Using a measure to gauge a policy's impact and guide budget decisions is nothing new. Oregon officials have done it for years. Leaders in other states are also interested in more nuanced ways to reflect residents' welfare.
But Kitzhaber chose the GPI from a menu of alternative measures. It's the one measure Hayes was paid to promote. It's the measure that helped her become a fixture at speaking engagements nationwide.
Kitzhaber brushed off most questions about the GPI at Friday's press event, saying it's an issue for the Ethics Commission or simply a case of him and Hayes sharing an interest.
"The fact that we have a convergence of interest does not seem to me to imply that if those issues show up in my administration that influence is necessarily the reason," he said. "I don't buy the basic premise." That may not have been clear to state employees.
David Allaway, a program analyst for the Department of Environmental Quality, recounted a May 2013 phone call from Hayes in an email to his boss, DEQ Director Dick Pedersen.
"Although it was officially in her capacity as a private contractor (3E Strategies), and not as the First Lady, the fact is she is the First Lady and some of this may get back to the Governor," Allaway wrote the day of the call. "She also mentioned a few relevant initiatives that the Governor's Office will be supporting or leading."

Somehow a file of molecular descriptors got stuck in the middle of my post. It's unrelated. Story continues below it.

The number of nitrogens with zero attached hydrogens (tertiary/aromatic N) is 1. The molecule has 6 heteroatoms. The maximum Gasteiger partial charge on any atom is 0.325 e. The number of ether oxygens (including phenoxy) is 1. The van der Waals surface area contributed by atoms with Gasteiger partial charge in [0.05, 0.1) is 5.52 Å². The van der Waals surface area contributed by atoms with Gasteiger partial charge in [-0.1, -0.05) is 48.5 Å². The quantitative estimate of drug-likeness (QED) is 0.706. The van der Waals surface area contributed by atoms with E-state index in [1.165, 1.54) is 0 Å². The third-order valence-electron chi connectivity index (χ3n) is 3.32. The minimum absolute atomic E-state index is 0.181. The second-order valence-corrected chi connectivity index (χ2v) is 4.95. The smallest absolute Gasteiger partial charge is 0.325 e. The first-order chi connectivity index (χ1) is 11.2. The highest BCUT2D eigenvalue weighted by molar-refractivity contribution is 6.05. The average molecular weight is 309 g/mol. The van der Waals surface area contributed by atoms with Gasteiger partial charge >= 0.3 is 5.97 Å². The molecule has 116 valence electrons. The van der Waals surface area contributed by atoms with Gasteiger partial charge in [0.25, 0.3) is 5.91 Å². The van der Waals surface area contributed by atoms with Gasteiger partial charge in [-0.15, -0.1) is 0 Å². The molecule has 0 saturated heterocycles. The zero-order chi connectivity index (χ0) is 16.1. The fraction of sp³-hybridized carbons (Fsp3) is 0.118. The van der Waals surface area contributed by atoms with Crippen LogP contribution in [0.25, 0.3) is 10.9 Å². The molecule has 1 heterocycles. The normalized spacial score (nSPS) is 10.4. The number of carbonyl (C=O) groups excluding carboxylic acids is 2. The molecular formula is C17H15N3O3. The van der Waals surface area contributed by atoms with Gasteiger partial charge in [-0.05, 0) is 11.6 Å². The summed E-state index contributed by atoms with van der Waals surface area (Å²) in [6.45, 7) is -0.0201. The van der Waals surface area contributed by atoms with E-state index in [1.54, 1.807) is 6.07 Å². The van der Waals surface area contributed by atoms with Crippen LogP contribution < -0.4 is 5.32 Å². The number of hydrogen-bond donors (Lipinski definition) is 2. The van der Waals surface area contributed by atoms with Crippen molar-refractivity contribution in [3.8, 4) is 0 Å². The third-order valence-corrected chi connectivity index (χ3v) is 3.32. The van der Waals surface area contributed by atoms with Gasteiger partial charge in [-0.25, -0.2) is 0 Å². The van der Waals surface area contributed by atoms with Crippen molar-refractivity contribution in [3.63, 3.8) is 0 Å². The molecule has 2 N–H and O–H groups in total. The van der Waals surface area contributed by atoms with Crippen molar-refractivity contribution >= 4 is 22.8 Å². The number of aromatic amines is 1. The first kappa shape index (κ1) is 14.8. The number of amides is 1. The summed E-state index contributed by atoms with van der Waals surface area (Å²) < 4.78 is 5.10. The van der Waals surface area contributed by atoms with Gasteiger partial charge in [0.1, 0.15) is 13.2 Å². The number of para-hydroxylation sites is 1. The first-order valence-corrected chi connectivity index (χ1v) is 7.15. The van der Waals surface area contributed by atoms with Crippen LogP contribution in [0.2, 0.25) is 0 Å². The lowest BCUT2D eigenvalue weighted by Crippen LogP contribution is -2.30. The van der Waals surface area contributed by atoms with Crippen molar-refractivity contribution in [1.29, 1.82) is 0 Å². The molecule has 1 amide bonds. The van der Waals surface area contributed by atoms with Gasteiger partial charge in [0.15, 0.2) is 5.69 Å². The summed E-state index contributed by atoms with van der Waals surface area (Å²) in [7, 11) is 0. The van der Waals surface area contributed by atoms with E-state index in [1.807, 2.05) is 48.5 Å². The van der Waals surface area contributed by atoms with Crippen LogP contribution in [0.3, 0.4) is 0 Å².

Allaway, who was already considering the GPI, told his boss the measure had weaknesses but that Hayes said she hoped Oregon would adopt it to guide policy and budget decisions.
That's exactly what happened.
In early 2014, weeks after Hayes' work for Demos ended, Kitzhaber scheduled a meeting on weaving the GPI into his budget and policy strategies. He invited Hayes; his new chief of staff, Mike Bonetto; and Michael Jordan, director of the Department of Administrative Services. "As we were putting the pieces together, the governor mentioned to me that Sean McGuire was available," Jordan said in a recent interview, referring to the official who created Maryland's GPI and who joined Hayes at GPI events Demos helped organize. Kitzhaber added that McGuire had recently moved to Oregon.
Jordan said Kitzhaber didn't insist on hiring McGuire, but Jordan went ahead and brought him on as a temporary, full-time official without seeking other candidates.
"He had a specialized skill set, and he was available in our own backyard," Jordan said. Now, state economists and others in Jordan's office have assisted McGuire with his work on the GPI.
McGuire's yearlong contract runs through June, Jordan said, and records show he'll earn about $65,000. Jordan said it's yet to be decided whether the state or an outside group will manage the measure in the years ahead. That, combined with money paid to those working on the low-carbon fuel standard and money for the Pacific Coast Collaborative, could mean Hayes' work is tied to costs that could easily total hundreds of thousands of dollars for taxpayers.
The governor's office has said it expects to unveil Oregon's GPI later this year on a web page state workers are creating.
Meanwhile, Hayes is still pursuing her interest in the GPI, as well. She wasn't at Friday's news conference, Kitzhaber said, because she was in Sweden on her own dime visiting friends.
Her next stop: Berlin, for the next GPI conference in the series that included Bhutan and Brazil.